__________________ ____________________  

The Call Of The Wild


by Jack London 

Throughout the novel "The Call of the Wild", we follow a
dog named Buck on his journey through the Klondike. We
experience a transformation in him, as he adapts to the
cold, harsh land where he is forced to toil in the snow,
just to help men find a shiny metal. Buck seems to almost
transform into a different dog by the end of the book. 
When we first met Buck, he lived in the Santa Clara Valley,
on Judge Miller's property. He was the ruler of his domain,
uncontested by any other local dogs. He was a mix between a
St. Bernard and a Scotch Shepherd dog. He weighed one
hundred and forty pounds, and he carried every ounce with
utmost pride. Buck had everything he could want. Little did
he know, he would soon have it all taken away from him. One
night, while the judge was away at a raisin grower's
committee meeting, the gardener, Manuel, took Buck away
from his home. Buck was then sold, and thrown into a
baggage car. This would be the beginning of a new, cruel
life for Buck. 
On his ride to wherever he was going, Buck's pride was
severely damaged, if not completely wiped out by men who
used tools to restrain him. No matter how many times Buck
tried to lunge, he would just be choked into submission at
the end. When Buck arrived at his destination, there was
snow everywhere, not to mention the masses of Huskies and
wolf dogs. Buck was thrown into a pen with a man who had a
club. This is where Buck would learn one of the two most
important laws that a dog could know in the Klondike. The
law of club is quite simple; if there is a man with a club,
a dog would be better off not to challenge that man. Buck
learned this law after he was beaten half to death by the
man who had the club. No matter what he tried, he just
couldn't win.
After a while, Buck was sold to a man who put him in a
harness connected to many other dogs. Buck was bad at
first, but eventually, he learned the way of trace and
trail. Buck had to learn many things if he was to survive
in this frigid land. He had to learn to sleep under the
snow, and to eat his food as fast as possible so as not to
have it stolen. At about this point in the book, we see
Buck start to go through a metamorphosis of sorts. He
transforms from a house dog to a more primitive, savage
version of his former self. It was as if hundreds of years
of knowledge, learned by his ancestors, were dug up and
brought out. Buck proceeded to lose all the fat in his body
and replace it with muscle. Buck was no longer Judge
Miller's pet. He was a machine of survival and triumph.
Most Southland dogs like him ended up dead because of their
inability to conform. Buck was born to lead the team, but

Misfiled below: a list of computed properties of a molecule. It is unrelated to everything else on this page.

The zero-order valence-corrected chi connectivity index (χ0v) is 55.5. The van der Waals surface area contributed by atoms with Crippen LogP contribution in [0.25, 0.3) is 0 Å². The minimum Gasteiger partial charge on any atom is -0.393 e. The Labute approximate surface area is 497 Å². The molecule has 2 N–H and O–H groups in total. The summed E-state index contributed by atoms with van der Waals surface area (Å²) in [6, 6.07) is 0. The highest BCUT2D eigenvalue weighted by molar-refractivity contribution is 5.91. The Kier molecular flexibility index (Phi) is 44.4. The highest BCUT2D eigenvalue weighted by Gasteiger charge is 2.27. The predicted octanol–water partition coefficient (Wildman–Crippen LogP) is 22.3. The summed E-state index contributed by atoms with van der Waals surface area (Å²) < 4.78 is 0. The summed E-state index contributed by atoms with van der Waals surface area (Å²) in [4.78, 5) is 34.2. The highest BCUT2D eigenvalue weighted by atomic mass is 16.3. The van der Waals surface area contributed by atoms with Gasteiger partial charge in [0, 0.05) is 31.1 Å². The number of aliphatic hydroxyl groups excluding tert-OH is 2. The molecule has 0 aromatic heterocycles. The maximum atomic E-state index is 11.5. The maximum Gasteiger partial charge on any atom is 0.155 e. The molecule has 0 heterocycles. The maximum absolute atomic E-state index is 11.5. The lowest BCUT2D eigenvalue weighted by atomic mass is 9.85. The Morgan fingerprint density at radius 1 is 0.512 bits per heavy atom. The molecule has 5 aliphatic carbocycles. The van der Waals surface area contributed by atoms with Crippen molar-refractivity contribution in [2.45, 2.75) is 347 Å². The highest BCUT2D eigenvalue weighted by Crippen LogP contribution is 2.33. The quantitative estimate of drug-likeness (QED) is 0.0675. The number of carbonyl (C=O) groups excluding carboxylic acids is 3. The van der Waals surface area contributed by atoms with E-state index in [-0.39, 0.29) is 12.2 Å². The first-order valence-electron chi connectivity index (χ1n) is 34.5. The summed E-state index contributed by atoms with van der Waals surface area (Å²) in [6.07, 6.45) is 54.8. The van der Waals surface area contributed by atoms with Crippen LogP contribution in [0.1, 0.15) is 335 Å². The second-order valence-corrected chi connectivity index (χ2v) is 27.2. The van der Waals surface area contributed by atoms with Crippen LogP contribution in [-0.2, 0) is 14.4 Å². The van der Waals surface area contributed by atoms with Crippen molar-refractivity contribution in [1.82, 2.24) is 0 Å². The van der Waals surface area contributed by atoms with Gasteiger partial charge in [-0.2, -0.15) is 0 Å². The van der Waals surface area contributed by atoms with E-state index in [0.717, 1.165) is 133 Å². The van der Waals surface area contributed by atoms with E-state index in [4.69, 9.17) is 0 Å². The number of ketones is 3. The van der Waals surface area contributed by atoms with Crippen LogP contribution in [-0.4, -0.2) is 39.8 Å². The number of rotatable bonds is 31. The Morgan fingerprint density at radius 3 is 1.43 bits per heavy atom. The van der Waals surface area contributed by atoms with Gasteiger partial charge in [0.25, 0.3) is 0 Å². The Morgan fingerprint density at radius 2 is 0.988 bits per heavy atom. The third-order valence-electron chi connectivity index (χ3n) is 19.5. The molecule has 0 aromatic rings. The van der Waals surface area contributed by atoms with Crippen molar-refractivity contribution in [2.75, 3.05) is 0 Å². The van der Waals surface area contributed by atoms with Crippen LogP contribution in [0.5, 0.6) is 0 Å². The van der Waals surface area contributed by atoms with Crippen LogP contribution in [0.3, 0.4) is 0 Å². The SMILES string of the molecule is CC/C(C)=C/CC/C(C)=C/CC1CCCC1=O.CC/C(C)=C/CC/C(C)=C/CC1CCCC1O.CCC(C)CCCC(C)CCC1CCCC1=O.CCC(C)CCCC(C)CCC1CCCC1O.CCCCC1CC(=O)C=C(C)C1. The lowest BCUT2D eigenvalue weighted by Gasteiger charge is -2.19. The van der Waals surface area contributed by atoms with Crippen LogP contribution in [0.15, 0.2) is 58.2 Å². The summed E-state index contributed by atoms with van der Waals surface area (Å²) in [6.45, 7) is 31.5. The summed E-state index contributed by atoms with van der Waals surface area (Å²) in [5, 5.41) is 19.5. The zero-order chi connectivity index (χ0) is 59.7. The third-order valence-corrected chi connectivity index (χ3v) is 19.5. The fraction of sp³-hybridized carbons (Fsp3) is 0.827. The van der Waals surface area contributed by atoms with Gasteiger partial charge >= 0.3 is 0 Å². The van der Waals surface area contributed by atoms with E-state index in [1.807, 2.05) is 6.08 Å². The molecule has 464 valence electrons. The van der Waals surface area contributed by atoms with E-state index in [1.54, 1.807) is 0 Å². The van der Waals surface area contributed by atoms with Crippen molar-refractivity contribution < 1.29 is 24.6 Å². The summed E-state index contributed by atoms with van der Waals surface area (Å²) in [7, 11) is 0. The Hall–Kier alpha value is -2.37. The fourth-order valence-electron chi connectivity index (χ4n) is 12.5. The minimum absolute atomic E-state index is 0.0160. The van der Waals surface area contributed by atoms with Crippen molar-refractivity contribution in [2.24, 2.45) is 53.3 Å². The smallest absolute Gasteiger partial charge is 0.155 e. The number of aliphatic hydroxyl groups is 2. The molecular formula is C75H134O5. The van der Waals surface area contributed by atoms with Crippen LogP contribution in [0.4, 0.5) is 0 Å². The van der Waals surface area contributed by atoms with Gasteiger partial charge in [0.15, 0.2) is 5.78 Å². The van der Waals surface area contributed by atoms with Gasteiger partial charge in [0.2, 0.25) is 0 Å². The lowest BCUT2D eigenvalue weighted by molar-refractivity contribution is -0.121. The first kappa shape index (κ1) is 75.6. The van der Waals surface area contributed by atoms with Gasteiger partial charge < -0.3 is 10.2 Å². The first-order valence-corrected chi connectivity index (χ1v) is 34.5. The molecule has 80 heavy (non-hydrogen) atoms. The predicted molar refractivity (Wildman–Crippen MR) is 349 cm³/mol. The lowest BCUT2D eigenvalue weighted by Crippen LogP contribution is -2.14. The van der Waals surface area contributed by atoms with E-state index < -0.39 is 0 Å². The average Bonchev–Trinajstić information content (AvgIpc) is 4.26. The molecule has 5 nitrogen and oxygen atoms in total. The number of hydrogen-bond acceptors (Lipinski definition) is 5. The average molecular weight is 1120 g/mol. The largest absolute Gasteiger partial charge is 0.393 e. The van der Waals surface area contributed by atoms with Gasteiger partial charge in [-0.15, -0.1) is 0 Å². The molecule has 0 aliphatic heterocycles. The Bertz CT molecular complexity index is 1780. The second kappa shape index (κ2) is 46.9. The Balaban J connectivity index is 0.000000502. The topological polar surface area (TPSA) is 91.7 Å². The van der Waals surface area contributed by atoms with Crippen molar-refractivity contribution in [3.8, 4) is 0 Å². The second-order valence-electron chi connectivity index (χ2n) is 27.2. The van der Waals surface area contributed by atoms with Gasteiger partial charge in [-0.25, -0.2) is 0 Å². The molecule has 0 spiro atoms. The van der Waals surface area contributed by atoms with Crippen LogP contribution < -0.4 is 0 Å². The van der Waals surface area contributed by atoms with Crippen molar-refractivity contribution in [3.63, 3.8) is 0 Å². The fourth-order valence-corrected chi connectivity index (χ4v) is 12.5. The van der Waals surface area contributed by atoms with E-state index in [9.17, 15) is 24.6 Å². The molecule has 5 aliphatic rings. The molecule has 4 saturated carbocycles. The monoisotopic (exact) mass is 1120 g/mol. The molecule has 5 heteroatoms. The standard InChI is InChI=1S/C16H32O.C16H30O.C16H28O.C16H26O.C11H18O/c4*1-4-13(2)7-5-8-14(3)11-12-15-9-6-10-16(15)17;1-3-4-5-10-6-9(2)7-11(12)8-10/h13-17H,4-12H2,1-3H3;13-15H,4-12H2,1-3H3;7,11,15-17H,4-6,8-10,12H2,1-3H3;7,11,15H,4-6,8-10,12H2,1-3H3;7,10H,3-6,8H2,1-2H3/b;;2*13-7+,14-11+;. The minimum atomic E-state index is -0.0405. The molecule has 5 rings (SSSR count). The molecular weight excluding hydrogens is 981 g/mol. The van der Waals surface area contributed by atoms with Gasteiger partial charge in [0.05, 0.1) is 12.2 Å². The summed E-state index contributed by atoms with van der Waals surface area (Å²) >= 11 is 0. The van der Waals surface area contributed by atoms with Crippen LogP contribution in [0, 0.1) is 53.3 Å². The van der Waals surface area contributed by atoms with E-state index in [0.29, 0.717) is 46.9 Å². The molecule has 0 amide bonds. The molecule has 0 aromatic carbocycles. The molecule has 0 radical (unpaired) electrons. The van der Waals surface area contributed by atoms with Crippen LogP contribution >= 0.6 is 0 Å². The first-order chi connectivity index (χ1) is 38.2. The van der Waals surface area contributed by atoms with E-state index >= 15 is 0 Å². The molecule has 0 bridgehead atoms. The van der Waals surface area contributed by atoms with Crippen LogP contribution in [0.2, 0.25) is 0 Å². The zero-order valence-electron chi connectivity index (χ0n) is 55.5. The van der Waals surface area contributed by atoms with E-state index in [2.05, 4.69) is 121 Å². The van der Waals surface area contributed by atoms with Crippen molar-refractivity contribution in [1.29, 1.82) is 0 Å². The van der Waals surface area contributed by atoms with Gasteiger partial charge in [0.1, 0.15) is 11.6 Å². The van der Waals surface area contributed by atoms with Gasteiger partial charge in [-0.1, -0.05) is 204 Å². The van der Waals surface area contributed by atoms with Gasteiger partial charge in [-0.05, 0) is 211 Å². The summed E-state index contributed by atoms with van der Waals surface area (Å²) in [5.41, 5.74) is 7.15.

one dog would do everything possible to try and keep him
down. This dog's name was Spitz. Spitz was a white wolf dog
who was a proven champion in confrontation and was as
crafty as they come. It was clear that he and Buck would
not work well together. When dogs have confrontation in the
Klondike, only one survives. This was because of a law
called Fang. The law of Fang is such that, when two dogs
fight and one is knocked to the ground, that is it. The
rest of the spectators will instantly pounce on the downed
dog and make quick work of it.
All of these unspoken rules had turned Buck into the Best
dog to ever roam the Klondike. Buck did eventually fight
Spitz and send him to his death. After all of the
transformations and cruelty he had been through, you would
think that Buck would never be able to trust another human.
He was being starved to death by a gold seeking group who
had not brought enough food for the dogs. When Buck could
finally not move another step, a man from the group started
to beat Buck. As the blows grew less and less painful, and
he was fading farther and farther, Buck knew he was dying.
While Buck was being beaten, a man named John Thornton came
forth and took Buck from his attacker. The man nursed Buck
back to health, and from that day forward, Buck lived for
that man. Buck loved him with all his being.
After being with this man for quite some time, Buck started
to hear a call from far away. He started paying more and
more attention to this call. He went out for days at a time
searching for its source. This call was the call of the
wild. He had a will to go off and be with other dogs. He
felt the urge to be free from man and catch his own food.
One day, Buck finally left for good. He was accepted by a
pack of wolves who treated him like a wolf himself, and so
the transformation was complete. Buck had changed from a
dog, to a beast of nature. 


Quotes: Search by Author